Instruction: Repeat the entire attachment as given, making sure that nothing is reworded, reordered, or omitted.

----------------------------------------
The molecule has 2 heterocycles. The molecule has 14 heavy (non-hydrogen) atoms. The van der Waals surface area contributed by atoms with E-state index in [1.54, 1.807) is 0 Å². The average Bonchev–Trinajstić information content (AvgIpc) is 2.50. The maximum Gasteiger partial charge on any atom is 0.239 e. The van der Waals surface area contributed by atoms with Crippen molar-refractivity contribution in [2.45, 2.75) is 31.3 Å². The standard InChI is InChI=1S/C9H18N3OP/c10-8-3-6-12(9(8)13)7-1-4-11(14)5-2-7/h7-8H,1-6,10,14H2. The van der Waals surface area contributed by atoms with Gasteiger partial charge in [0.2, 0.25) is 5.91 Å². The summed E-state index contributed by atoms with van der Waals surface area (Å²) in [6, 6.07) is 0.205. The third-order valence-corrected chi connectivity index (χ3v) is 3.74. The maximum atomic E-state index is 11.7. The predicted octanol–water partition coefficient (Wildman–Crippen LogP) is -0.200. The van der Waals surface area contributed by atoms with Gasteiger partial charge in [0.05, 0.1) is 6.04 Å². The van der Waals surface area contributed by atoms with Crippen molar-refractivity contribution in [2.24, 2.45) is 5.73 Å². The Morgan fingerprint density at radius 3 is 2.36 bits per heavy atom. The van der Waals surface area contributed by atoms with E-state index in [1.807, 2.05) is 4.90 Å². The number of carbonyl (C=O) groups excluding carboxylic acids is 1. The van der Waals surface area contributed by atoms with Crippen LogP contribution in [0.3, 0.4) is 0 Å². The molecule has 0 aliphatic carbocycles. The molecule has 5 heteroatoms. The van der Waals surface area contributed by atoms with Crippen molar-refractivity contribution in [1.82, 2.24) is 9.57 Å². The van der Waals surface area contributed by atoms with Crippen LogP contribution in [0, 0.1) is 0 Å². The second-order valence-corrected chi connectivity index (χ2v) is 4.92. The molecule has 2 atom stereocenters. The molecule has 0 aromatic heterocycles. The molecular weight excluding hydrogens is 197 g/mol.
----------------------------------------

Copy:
The molecule has 2 heterocycles. The molecule has 14 heavy (non-hydrogen) atoms. The van der Waals surface area contributed by atoms with E-state index in [1.54, 1.807) is 0 Å². The average Bonchev–Trinajstić information content (AvgIpc) is 2.50. The maximum Gasteiger partial charge on any atom is 0.239 e. The van der Waals surface area contributed by atoms with Crippen molar-refractivity contribution in [2.45, 2.75) is 31.3 Å². The standard InChI is InChI=1S/C9H18N3OP/c10-8-3-6-12(9(8)13)7-1-4-11(14)5-2-7/h7-8H,1-6,10,14H2. The van der Waals surface area contributed by atoms with Gasteiger partial charge in [0.2, 0.25) is 5.91 Å². The summed E-state index contributed by atoms with van der Waals surface area (Å²) in [6, 6.07) is 0.205. The third-order valence-corrected chi connectivity index (χ3v) is 3.74. The maximum atomic E-state index is 11.7. The predicted octanol–water partition coefficient (Wildman–Crippen LogP) is -0.200. The van der Waals surface area contributed by atoms with Gasteiger partial charge in [0.05, 0.1) is 6.04 Å². The van der Waals surface area contributed by atoms with Crippen molar-refractivity contribution in [2.24, 2.45) is 5.73 Å². The Morgan fingerprint density at radius 3 is 2.36 bits per heavy atom. The van der Waals surface area contributed by atoms with E-state index in [1.807, 2.05) is 4.90 Å². The number of carbonyl (C=O) groups excluding carboxylic acids is 1. The van der Waals surface area contributed by atoms with Crippen LogP contribution in [0.3, 0.4) is 0 Å². The molecule has 0 aliphatic carbocycles. The molecule has 5 heteroatoms. The van der Waals surface area contributed by atoms with Crippen molar-refractivity contribution in [1.82, 2.24) is 9.57 Å². The van der Waals surface area contributed by atoms with Crippen LogP contribution in [0, 0.1) is 0 Å². The second-order valence-corrected chi connectivity index (χ2v) is 4.92. The molecule has 2 atom stereocenters. The molecule has 0 aromatic heterocycles. The molecular weight excluding hydrogens is 197 g/mol.